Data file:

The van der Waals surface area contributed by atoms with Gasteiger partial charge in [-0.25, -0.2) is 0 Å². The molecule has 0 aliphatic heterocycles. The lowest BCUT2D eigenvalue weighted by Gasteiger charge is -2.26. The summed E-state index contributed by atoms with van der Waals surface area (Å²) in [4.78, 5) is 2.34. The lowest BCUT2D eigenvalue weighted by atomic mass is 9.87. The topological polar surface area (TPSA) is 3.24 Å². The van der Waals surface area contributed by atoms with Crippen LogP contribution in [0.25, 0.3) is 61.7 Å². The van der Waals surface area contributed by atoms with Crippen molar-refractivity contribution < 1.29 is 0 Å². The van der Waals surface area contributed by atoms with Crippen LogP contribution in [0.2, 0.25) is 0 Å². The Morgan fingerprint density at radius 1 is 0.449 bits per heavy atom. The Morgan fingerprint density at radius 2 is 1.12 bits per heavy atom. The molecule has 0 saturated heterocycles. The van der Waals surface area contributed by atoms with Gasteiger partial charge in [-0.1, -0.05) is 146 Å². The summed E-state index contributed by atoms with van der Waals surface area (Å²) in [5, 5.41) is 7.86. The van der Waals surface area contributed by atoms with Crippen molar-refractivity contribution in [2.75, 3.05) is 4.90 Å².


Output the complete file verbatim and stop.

The van der Waals surface area contributed by atoms with Gasteiger partial charge in [-0.25, -0.2) is 0 Å². The molecule has 0 aliphatic heterocycles. The lowest BCUT2D eigenvalue weighted by Gasteiger charge is -2.26. The summed E-state index contributed by atoms with van der Waals surface area (Å²) in [4.78, 5) is 2.34. The lowest BCUT2D eigenvalue weighted by atomic mass is 9.87. The topological polar surface area (TPSA) is 3.24 Å². The van der Waals surface area contributed by atoms with Crippen LogP contribution in [0.25, 0.3) is 61.7 Å². The van der Waals surface area contributed by atoms with Crippen molar-refractivity contribution < 1.29 is 0 Å². The van der Waals surface area contributed by atoms with Crippen LogP contribution in [0.2, 0.25) is 0 Å². The Morgan fingerprint density at radius 1 is 0.449 bits per heavy atom. The Morgan fingerprint density at radius 2 is 1.12 bits per heavy atom. The molecule has 0 saturated heterocycles. The van der Waals surface area contributed by atoms with Gasteiger partial charge in [-0.1, -0.05) is 146 Å². The summed E-state index contributed by atoms with van der Waals surface area (Å²) in [5, 5.41) is 7.86. The van der Waals surface area contributed by atoms with Crippen molar-refractivity contribution in [2.75, 3.05) is 4.90 Å².